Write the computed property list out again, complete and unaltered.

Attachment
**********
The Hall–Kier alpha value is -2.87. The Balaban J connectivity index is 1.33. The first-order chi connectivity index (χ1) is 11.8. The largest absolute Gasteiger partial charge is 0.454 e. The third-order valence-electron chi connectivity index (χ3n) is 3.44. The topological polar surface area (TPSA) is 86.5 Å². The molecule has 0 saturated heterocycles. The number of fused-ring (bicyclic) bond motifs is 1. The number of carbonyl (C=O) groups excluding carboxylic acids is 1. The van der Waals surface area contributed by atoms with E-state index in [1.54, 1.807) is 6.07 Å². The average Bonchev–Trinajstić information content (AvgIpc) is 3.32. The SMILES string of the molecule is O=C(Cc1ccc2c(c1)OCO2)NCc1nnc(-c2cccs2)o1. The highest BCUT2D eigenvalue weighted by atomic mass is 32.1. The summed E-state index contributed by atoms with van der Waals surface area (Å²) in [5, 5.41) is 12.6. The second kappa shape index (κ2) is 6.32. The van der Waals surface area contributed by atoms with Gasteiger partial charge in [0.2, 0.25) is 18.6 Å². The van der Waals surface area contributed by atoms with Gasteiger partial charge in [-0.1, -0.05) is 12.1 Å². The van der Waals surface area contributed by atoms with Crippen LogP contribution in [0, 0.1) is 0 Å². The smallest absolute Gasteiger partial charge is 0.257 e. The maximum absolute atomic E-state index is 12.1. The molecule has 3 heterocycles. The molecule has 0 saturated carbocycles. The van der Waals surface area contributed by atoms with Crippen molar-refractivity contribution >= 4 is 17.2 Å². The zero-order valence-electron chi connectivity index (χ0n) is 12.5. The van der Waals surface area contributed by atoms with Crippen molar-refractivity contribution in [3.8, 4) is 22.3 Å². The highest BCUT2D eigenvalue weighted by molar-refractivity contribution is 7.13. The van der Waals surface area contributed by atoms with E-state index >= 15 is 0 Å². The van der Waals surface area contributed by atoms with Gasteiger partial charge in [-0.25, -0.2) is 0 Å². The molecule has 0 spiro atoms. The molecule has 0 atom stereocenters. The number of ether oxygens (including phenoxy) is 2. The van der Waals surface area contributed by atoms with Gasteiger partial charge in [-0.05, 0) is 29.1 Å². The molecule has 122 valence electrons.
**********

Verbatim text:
The Hall–Kier alpha value is -2.87. The Balaban J connectivity index is 1.33. The first-order chi connectivity index (χ1) is 11.8. The largest absolute Gasteiger partial charge is 0.454 e. The third-order valence-electron chi connectivity index (χ3n) is 3.44. The topological polar surface area (TPSA) is 86.5 Å². The molecule has 0 saturated heterocycles. The number of fused-ring (bicyclic) bond motifs is 1. The number of carbonyl (C=O) groups excluding carboxylic acids is 1. The van der Waals surface area contributed by atoms with E-state index in [1.54, 1.807) is 6.07 Å². The average Bonchev–Trinajstić information content (AvgIpc) is 3.32. The SMILES string of the molecule is O=C(Cc1ccc2c(c1)OCO2)NCc1nnc(-c2cccs2)o1. The highest BCUT2D eigenvalue weighted by atomic mass is 32.1. The summed E-state index contributed by atoms with van der Waals surface area (Å²) in [5, 5.41) is 12.6. The second kappa shape index (κ2) is 6.32. The van der Waals surface area contributed by atoms with Gasteiger partial charge in [0.2, 0.25) is 18.6 Å². The van der Waals surface area contributed by atoms with Gasteiger partial charge in [-0.1, -0.05) is 12.1 Å². The van der Waals surface area contributed by atoms with Crippen LogP contribution in [0, 0.1) is 0 Å². The smallest absolute Gasteiger partial charge is 0.257 e. The maximum absolute atomic E-state index is 12.1. The molecule has 3 heterocycles. The molecule has 0 saturated carbocycles. The van der Waals surface area contributed by atoms with Crippen molar-refractivity contribution >= 4 is 17.2 Å². The zero-order valence-electron chi connectivity index (χ0n) is 12.5. The van der Waals surface area contributed by atoms with Crippen molar-refractivity contribution in [3.8, 4) is 22.3 Å². The highest BCUT2D eigenvalue weighted by molar-refractivity contribution is 7.13. The van der Waals surface area contributed by atoms with E-state index >= 15 is 0 Å². The van der Waals surface area contributed by atoms with Gasteiger partial charge in [-0.25, -0.2) is 0 Å². The molecule has 0 spiro atoms. The molecule has 0 atom stereocenters. The number of ether oxygens (including phenoxy) is 2. The van der Waals surface area contributed by atoms with Gasteiger partial charge in [-0.05, 0) is 29.1 Å². The molecule has 122 valence electrons.